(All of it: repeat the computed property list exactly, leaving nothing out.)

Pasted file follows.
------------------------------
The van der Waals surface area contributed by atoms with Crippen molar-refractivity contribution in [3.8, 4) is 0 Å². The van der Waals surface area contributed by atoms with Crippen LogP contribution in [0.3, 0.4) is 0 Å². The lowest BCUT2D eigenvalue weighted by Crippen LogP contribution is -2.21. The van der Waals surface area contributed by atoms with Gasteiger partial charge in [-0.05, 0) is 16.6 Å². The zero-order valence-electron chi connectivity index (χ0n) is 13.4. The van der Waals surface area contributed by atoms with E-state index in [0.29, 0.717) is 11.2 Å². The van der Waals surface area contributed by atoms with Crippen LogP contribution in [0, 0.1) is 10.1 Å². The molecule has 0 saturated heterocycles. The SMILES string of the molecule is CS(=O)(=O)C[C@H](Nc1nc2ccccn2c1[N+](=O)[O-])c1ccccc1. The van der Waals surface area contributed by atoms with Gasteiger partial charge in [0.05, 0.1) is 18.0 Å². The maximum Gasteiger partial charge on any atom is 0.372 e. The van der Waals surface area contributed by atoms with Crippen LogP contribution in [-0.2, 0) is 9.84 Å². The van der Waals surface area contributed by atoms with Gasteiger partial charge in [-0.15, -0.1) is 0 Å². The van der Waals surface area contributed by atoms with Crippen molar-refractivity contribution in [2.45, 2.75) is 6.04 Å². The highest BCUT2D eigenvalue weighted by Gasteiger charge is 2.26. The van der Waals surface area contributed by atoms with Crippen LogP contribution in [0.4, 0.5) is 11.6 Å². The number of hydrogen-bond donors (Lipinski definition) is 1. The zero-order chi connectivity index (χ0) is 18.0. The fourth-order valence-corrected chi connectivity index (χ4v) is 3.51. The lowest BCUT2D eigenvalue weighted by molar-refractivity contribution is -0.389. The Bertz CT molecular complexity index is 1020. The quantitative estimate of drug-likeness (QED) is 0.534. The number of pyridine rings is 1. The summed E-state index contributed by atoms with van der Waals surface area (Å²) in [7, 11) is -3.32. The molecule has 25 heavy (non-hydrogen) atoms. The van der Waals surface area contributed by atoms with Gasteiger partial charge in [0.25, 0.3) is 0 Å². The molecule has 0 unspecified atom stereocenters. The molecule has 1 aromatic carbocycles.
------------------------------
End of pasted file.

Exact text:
The van der Waals surface area contributed by atoms with Crippen molar-refractivity contribution in [3.8, 4) is 0 Å². The van der Waals surface area contributed by atoms with Crippen LogP contribution in [0.3, 0.4) is 0 Å². The lowest BCUT2D eigenvalue weighted by Crippen LogP contribution is -2.21. The van der Waals surface area contributed by atoms with Gasteiger partial charge in [-0.05, 0) is 16.6 Å². The zero-order valence-electron chi connectivity index (χ0n) is 13.4. The van der Waals surface area contributed by atoms with E-state index in [0.29, 0.717) is 11.2 Å². The van der Waals surface area contributed by atoms with Crippen LogP contribution in [0, 0.1) is 10.1 Å². The molecule has 0 saturated heterocycles. The SMILES string of the molecule is CS(=O)(=O)C[C@H](Nc1nc2ccccn2c1[N+](=O)[O-])c1ccccc1. The van der Waals surface area contributed by atoms with Gasteiger partial charge in [0.05, 0.1) is 18.0 Å². The maximum Gasteiger partial charge on any atom is 0.372 e. The van der Waals surface area contributed by atoms with Crippen LogP contribution in [-0.2, 0) is 9.84 Å². The van der Waals surface area contributed by atoms with Gasteiger partial charge in [-0.15, -0.1) is 0 Å². The van der Waals surface area contributed by atoms with Crippen molar-refractivity contribution in [2.45, 2.75) is 6.04 Å². The highest BCUT2D eigenvalue weighted by Gasteiger charge is 2.26. The van der Waals surface area contributed by atoms with Crippen LogP contribution in [0.4, 0.5) is 11.6 Å². The number of hydrogen-bond donors (Lipinski definition) is 1. The zero-order chi connectivity index (χ0) is 18.0. The fourth-order valence-corrected chi connectivity index (χ4v) is 3.51. The lowest BCUT2D eigenvalue weighted by molar-refractivity contribution is -0.389. The Bertz CT molecular complexity index is 1020. The quantitative estimate of drug-likeness (QED) is 0.534. The number of pyridine rings is 1. The summed E-state index contributed by atoms with van der Waals surface area (Å²) in [7, 11) is -3.32. The molecule has 25 heavy (non-hydrogen) atoms. The van der Waals surface area contributed by atoms with Gasteiger partial charge in [0.25, 0.3) is 0 Å². The molecule has 0 unspecified atom stereocenters. The molecule has 1 aromatic carbocycles.